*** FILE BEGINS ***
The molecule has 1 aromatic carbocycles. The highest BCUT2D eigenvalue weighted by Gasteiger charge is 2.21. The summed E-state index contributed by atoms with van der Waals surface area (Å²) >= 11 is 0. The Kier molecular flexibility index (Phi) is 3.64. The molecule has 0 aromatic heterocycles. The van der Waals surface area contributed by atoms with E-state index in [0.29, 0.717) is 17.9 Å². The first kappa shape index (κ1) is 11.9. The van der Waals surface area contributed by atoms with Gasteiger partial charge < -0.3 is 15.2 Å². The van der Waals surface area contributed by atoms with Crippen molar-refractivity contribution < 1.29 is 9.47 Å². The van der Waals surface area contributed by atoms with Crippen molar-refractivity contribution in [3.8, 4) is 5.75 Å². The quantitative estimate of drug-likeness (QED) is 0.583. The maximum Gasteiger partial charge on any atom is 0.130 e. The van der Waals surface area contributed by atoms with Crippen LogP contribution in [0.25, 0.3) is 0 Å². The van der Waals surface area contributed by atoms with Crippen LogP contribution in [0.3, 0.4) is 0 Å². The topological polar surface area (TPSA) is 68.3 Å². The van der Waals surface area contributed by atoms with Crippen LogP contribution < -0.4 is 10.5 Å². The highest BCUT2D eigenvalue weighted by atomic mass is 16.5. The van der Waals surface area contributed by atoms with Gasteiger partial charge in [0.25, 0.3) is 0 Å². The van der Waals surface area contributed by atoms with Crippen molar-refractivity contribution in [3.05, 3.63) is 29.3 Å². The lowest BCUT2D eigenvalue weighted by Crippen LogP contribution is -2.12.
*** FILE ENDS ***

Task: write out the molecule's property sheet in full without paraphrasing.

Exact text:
The molecule has 1 aromatic carbocycles. The highest BCUT2D eigenvalue weighted by Gasteiger charge is 2.21. The summed E-state index contributed by atoms with van der Waals surface area (Å²) >= 11 is 0. The Kier molecular flexibility index (Phi) is 3.64. The molecule has 0 aromatic heterocycles. The van der Waals surface area contributed by atoms with E-state index in [0.29, 0.717) is 17.9 Å². The first kappa shape index (κ1) is 11.9. The van der Waals surface area contributed by atoms with Gasteiger partial charge < -0.3 is 15.2 Å². The van der Waals surface area contributed by atoms with Crippen molar-refractivity contribution < 1.29 is 9.47 Å². The van der Waals surface area contributed by atoms with Crippen molar-refractivity contribution in [3.8, 4) is 5.75 Å². The quantitative estimate of drug-likeness (QED) is 0.583. The maximum Gasteiger partial charge on any atom is 0.130 e. The van der Waals surface area contributed by atoms with Crippen LogP contribution in [0.25, 0.3) is 0 Å². The van der Waals surface area contributed by atoms with Crippen LogP contribution in [0.3, 0.4) is 0 Å². The topological polar surface area (TPSA) is 68.3 Å². The van der Waals surface area contributed by atoms with Crippen LogP contribution < -0.4 is 10.5 Å². The highest BCUT2D eigenvalue weighted by atomic mass is 16.5. The van der Waals surface area contributed by atoms with Gasteiger partial charge in [0.25, 0.3) is 0 Å². The van der Waals surface area contributed by atoms with Crippen molar-refractivity contribution in [3.05, 3.63) is 29.3 Å². The lowest BCUT2D eigenvalue weighted by Crippen LogP contribution is -2.12.